Reflections on these goals from the end of the project funding cycle

Is it possible to sustain systemic reform? Are we making progress?

The field of the work is sometimes solid and well defined, sometimes like shifting sand, and at other times like quicksand. The systems and context within which we work are in constant motion, often impacted by those outside the system. Change is constant and unpredictable. It is one thing to identify systems and all the components and stakeholders within the systems when planning systemic reform. It is quite another thing to influence all the decisions and events that impact efforts to improve teaching and learning and sustain a given plan for reform. What are we trying to sustain? A plan, a curriculum or generative structures and dispositions toward inquiry, learning and continuous improvement based current research and evidence?

A stable and continuous funding source is needed to address the broad scope of systemic reform that is ongoing. There will always be new teachers as well as expert teachers seeking to raise the ceiling, demanding and needing to learn more and explore new ideas. Funding for professional development, even five-years of support is not enough. The professional development staff is seldom large enough to meet the demands of systemic reform design. There is so much to learn as leaders and as participants. We are at the point where new schools are calling and saying they will purchase Investigations if we can guarantee professional development at the current level.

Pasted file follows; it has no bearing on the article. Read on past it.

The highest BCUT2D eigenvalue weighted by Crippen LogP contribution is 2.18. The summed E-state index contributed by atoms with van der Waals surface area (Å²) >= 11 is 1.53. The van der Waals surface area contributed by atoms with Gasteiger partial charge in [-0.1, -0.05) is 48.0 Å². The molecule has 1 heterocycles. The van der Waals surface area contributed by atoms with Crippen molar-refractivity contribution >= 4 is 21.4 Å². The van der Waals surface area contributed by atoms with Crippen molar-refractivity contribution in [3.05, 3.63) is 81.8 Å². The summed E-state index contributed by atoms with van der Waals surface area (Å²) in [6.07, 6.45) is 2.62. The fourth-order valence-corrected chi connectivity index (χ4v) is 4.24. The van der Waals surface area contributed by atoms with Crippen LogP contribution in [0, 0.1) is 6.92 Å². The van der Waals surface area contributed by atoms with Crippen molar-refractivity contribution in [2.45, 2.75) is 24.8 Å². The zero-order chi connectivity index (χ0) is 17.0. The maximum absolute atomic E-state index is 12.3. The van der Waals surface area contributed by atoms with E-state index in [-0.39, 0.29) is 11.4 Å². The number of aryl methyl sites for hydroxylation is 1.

Many different factors determine the level of administrative and teacher "buy in" to reform efforts. Change itself is challenging and stressful for many educators. New principals, new superintendents, mobility of staff, maintaining qualified teacher leader pools and required state testing present design challenges. Politics often seem to drive decisions. Mandates for testing not aligned to standards-based teaching and learning negatively impact reform. Parents and community advocacy is essential. Support and alignment at every level within each system is critical and when missing, the probability of success and sustainability decrease. The pedagogy of implementing standards-based teaching requires re-culturing of education. This is a long-term process. We must consider the yardstick(s) used to measure our work and progress. Otherwise, we appear to fail when, in fact, we are making progress toward our ultimate goals. Is it possible that we try to do too much with too little? We are continually "reforming." Should we be promoting a culture that continuously seeks to examine and enhance practice? Should the yardstick(s) of success focus on measuring capacity and progress at every level of the system? What would be a productive measure(s) of sustainability?